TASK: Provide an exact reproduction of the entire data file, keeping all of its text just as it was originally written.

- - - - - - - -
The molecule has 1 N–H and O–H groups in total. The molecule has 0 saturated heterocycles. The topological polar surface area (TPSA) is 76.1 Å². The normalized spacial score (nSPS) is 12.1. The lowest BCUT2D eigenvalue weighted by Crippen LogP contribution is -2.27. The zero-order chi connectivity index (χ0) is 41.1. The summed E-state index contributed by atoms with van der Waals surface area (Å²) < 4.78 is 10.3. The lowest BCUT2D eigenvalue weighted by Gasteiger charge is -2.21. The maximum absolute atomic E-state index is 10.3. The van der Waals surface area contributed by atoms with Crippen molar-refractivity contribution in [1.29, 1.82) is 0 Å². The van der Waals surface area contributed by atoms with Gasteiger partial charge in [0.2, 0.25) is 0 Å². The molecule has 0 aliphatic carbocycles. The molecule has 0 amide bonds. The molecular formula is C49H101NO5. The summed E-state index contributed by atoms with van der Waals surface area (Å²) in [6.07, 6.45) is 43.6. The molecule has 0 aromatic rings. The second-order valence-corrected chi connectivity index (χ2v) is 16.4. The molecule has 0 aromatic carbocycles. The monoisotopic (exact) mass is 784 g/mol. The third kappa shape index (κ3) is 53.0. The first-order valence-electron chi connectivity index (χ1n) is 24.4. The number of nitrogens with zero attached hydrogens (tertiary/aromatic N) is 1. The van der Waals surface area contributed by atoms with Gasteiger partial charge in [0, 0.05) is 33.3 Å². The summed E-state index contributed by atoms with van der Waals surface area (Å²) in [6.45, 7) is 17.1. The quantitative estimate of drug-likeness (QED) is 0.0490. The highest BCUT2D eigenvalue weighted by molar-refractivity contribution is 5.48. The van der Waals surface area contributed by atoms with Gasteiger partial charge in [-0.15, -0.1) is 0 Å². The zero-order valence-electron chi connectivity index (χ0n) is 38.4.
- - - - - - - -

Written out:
The molecule has 1 N–H and O–H groups in total. The molecule has 0 saturated heterocycles. The topological polar surface area (TPSA) is 76.1 Å². The normalized spacial score (nSPS) is 12.1. The lowest BCUT2D eigenvalue weighted by Crippen LogP contribution is -2.27. The zero-order chi connectivity index (χ0) is 41.1. The summed E-state index contributed by atoms with van der Waals surface area (Å²) < 4.78 is 10.3. The lowest BCUT2D eigenvalue weighted by Gasteiger charge is -2.21. The maximum absolute atomic E-state index is 10.3. The van der Waals surface area contributed by atoms with Crippen molar-refractivity contribution in [1.29, 1.82) is 0 Å². The van der Waals surface area contributed by atoms with Gasteiger partial charge in [0.2, 0.25) is 0 Å². The molecule has 0 aliphatic carbocycles. The molecule has 0 amide bonds. The molecular formula is C49H101NO5. The summed E-state index contributed by atoms with van der Waals surface area (Å²) in [6.07, 6.45) is 43.6. The molecule has 0 aromatic rings. The second-order valence-corrected chi connectivity index (χ2v) is 16.4. The molecule has 0 aromatic carbocycles. The monoisotopic (exact) mass is 784 g/mol. The third kappa shape index (κ3) is 53.0. The first-order valence-electron chi connectivity index (χ1n) is 24.4. The number of nitrogens with zero attached hydrogens (tertiary/aromatic N) is 1. The van der Waals surface area contributed by atoms with Gasteiger partial charge in [0, 0.05) is 33.3 Å². The summed E-state index contributed by atoms with van der Waals surface area (Å²) in [6.45, 7) is 17.1. The quantitative estimate of drug-likeness (QED) is 0.0490. The highest BCUT2D eigenvalue weighted by molar-refractivity contribution is 5.48. The van der Waals surface area contributed by atoms with Gasteiger partial charge in [-0.15, -0.1) is 0 Å². The zero-order valence-electron chi connectivity index (χ0n) is 38.4.